Geoffrey Parker has been awarded the 2012 Dr. A.H. Heineken Prize for History for his outstanding scholarship on the social, political and military history of Europe between 1500 and 1650, in particular Spain, Philip II, and the Dutch Revolt; for his contribution to military history in general; and for his research on the role of climate in world history.
Geoffrey Parker practices a transnational type of history and began doing so long before it became fashionable. Based on his in-depth study of a wide range of archival records, often spanning many different countries and languages, he arrives at innovative historical analyses that transcend national borders.
This was already true of Parker’s very first publications, in which he studied the rise and fall of Spain’s global empire between 1550 and 1650. Viewed within a broader context, the Dutch Revolt took place at a time when Spain had joined forces with allies Italy, Switzerland and the Southern Netherlands to battle Britain, France, Germany, the northern Dutch provinces and Scandinavia for world dominance.
In Parker’s analyses, Spain ultimately lost that battle not because of a series of disparate rebellions by the Dutch, but because its government and economy were unable to continue supplying its enormous army with adequate transport, accommodation, uniforms, food and payment.
Parker’s best-known book, The Military Revolution, builds on the work of fellow historian Michael Roberts. Roberts had proposed that European methods of warfare (for example firearms, strategy and tactics) changed fundamentally at the end of the sixteenth century, creating the need for trained standing armies and nation states. According to Parker, that change explains the global expansion of the West in territory and power. Although this analysis remains controversial, Parker’s work has in any event ensured that this crucial period of European history can no longer be discussed without considering the military perspective.
It is characteristic of Parker that he studies military history from a European, transnational perspective and relates it to events elsewhere in the world.
Parker employs the same broad perspective in his study of another topic that has long intrigued him: the influence of climate change on world history. In 1979, long before the greenhouse effect became a popular concept, he described how the “Little Ice Age” in around 1600 not only resulted in splendid Dutch and Flemish paintings of winter scenes, but also in political, economic, intellectual and social change in many places.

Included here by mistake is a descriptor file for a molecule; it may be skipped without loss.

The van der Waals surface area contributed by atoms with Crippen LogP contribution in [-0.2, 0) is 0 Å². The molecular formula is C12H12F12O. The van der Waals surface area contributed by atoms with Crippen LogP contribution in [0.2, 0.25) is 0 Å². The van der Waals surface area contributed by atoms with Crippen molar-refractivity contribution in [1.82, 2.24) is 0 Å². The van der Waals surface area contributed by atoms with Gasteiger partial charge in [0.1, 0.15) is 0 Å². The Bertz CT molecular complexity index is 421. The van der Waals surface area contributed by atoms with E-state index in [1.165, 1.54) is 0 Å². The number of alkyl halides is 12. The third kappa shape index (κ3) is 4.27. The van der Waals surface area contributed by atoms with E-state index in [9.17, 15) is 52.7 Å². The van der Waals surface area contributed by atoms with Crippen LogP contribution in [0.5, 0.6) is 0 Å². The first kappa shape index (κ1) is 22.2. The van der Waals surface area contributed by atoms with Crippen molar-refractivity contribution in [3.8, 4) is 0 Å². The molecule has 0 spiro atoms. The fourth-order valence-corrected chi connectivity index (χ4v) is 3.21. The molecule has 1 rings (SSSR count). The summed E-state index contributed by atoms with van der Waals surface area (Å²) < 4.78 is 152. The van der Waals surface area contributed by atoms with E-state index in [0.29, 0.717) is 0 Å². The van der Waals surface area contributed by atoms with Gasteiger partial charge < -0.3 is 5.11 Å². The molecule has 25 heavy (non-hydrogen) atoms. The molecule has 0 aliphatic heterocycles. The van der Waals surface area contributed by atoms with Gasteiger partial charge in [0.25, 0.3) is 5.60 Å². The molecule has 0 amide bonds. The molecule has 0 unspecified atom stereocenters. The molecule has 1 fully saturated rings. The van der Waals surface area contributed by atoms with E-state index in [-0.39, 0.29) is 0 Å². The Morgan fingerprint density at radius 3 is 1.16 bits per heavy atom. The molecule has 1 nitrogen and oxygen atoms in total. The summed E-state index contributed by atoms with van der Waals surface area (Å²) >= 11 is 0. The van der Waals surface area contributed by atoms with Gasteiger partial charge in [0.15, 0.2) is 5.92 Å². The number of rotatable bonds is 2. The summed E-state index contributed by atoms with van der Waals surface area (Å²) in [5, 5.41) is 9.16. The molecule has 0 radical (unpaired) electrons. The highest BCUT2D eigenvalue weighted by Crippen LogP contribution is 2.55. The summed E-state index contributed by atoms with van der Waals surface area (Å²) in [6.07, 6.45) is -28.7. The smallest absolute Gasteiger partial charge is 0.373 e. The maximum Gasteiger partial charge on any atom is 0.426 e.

It is a topic that Parker intends to continue exploring in the years ahead, spurred on by recent climate changes.
The Army of Flanders and the Spanish Road, 1567-1659. The logistics of Spanish Victory and Defeat in the Low Countries’ Wars (Cambridge, 1972).
The Military Revolution. Military Innovation and the Rise of the West, 1500-1800 (Cambridge, 1988).
Felipe II: la biografía definitiva (Barcelona: Planeta, 2010), 1383 pp.
Success and failure during the first century of the Reformation, Past and Present 136 (1992), 43-82.
Crisis and catastrophe: the global crisis of the 17th-century reconsidered, American Historical Review 113 (2008), 1052-79
Noel Geoffrey Parker was born in the United Kingdom on 25 December 1943. He studied history at Christ’s College Cambridge. In 1968, he received a PhD from Cambridge, where he had studied under Sir John H. Elliott. Since that time, he has lived around the world, wherever his interests have taken him.
In 1972, he moved to Scotland after accepting a position at the University of St Andrews. After serving as a visiting professor in Canada and Japan, Parker moved to the United States in 1986, where he has taught at the University of Illinois, Yale University and, since 1997, Ohio State University in Columbus, Ohio.
Parker enjoys world renown. He has received honorary doctorates from the Catholic University of Brussels (Belgium) and the University of Burgos (Spain). He is a fellow of the British Academy, the Spanish Real Academia de la Historia, and the Royal Netherlands Academy of Sciences.
Parker’s books have a devoted readership beyond the world of historical research. His best-known works are Military Revolution, The Army of Flanders and the Spanish Road, Felipe II (a classic work on King Philip II of Spain) and The Spanish Armada.
The author of 36 books, more than a hundred publications of historical research, and hundreds of lectures in different languages given on four continents, Parker has had an enormous impact on the study of history, both in Europe and beyond.